When I close my eyes I invariably observe first, a background of very dark and uniform blue, not unlike the sky on a clear but starless night. In a few seconds this field becomes animated with innumerable scintillating flakes of green, arranged in several layers and advancing towards me. Then there appears, to the right, a beautiful pattern of two systems of parallel and closely spaced lines, at right angles to one another, in all sorts of colours with yellow, green, and gold predominating. Immediately thereafter, the lines grow brighter and the whole is thickly sprinkled with dots of twinkling light. This picture moves slowly across the field of vision and in about ten seconds vanishes on the left, leaving behind a ground of rather unpleasant and inert grey until the second phase is reached. Every time, before falling asleep, images of persons or objects flit before my view. When I see them I know I am about to lose consciousness. If they are absent and refuse to come, it means a sleepless night.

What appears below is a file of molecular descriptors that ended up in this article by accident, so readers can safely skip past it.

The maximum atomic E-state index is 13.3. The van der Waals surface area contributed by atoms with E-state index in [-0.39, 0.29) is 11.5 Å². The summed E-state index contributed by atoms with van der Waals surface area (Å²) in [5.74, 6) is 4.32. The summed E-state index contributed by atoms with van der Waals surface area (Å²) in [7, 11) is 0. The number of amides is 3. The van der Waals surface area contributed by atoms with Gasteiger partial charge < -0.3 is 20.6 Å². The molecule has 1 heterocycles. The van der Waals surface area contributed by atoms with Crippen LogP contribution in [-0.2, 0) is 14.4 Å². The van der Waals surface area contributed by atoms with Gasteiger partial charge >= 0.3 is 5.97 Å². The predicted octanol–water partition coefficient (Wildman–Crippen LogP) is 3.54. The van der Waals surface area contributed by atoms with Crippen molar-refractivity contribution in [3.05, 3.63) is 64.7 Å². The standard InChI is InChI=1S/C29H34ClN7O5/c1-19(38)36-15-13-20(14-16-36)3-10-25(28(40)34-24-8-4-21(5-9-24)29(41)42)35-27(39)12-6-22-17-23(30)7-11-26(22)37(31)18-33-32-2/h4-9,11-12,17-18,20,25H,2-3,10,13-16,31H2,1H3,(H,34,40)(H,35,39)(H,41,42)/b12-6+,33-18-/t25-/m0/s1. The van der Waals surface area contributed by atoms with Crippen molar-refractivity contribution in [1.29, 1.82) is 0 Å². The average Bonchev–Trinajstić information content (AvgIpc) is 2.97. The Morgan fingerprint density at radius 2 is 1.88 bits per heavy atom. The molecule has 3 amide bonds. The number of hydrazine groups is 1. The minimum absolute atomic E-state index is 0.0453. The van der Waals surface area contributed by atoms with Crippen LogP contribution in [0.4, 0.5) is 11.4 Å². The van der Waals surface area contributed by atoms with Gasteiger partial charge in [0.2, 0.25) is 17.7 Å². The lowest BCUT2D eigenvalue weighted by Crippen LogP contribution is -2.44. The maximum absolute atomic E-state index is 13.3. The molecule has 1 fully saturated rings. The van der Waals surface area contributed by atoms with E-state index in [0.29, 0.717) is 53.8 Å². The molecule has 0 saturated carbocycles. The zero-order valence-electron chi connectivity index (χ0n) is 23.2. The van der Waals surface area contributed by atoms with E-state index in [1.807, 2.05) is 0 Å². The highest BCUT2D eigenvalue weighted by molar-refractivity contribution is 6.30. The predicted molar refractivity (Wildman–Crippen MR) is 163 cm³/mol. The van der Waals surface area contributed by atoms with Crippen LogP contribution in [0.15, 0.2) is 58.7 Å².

During that period I contracted many strange likes, dislikes and habits, some of which I can trace to external impressions while others are unaccountable. I had a violent aversion against the earing of women, but other ornaments, as bracelets, pleased me more or less according to design. The sight of a pearl would almost give me a fit, but I was fascinated with the glitter of crystals or objects with sharp edges and plane surfaces. I would not touch the hair of other people except, perhaps at the point of a revolver. I would get a fever by looking at a peach and if a piece of camphor was anywhere in the house it caused me the keenest discomfort.